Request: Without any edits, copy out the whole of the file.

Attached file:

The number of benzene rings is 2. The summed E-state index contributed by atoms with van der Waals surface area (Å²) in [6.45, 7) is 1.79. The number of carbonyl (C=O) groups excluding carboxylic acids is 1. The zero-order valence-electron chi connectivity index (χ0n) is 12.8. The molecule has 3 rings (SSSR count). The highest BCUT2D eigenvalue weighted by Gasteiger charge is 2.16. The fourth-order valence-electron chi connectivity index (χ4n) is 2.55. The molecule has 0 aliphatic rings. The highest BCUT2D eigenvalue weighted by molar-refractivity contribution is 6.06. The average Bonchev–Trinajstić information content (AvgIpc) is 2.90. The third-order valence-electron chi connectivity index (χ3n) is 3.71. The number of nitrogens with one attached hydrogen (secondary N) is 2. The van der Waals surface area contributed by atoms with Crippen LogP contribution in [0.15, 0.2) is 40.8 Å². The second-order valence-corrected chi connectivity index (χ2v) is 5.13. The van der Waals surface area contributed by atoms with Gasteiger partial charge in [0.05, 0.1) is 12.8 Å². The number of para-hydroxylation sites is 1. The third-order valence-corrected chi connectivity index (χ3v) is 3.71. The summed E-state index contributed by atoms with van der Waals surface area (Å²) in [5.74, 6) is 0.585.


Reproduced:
The number of benzene rings is 2. The summed E-state index contributed by atoms with van der Waals surface area (Å²) in [6.45, 7) is 1.79. The number of carbonyl (C=O) groups excluding carboxylic acids is 1. The zero-order valence-electron chi connectivity index (χ0n) is 12.8. The molecule has 3 rings (SSSR count). The highest BCUT2D eigenvalue weighted by Gasteiger charge is 2.16. The fourth-order valence-electron chi connectivity index (χ4n) is 2.55. The molecule has 0 aliphatic rings. The highest BCUT2D eigenvalue weighted by molar-refractivity contribution is 6.06. The average Bonchev–Trinajstić information content (AvgIpc) is 2.90. The third-order valence-electron chi connectivity index (χ3n) is 3.71. The number of nitrogens with one attached hydrogen (secondary N) is 2. The van der Waals surface area contributed by atoms with Crippen LogP contribution in [0.15, 0.2) is 40.8 Å². The second-order valence-corrected chi connectivity index (χ2v) is 5.13. The van der Waals surface area contributed by atoms with Gasteiger partial charge in [0.05, 0.1) is 12.8 Å². The number of para-hydroxylation sites is 1. The third-order valence-corrected chi connectivity index (χ3v) is 3.71. The summed E-state index contributed by atoms with van der Waals surface area (Å²) in [5.74, 6) is 0.585.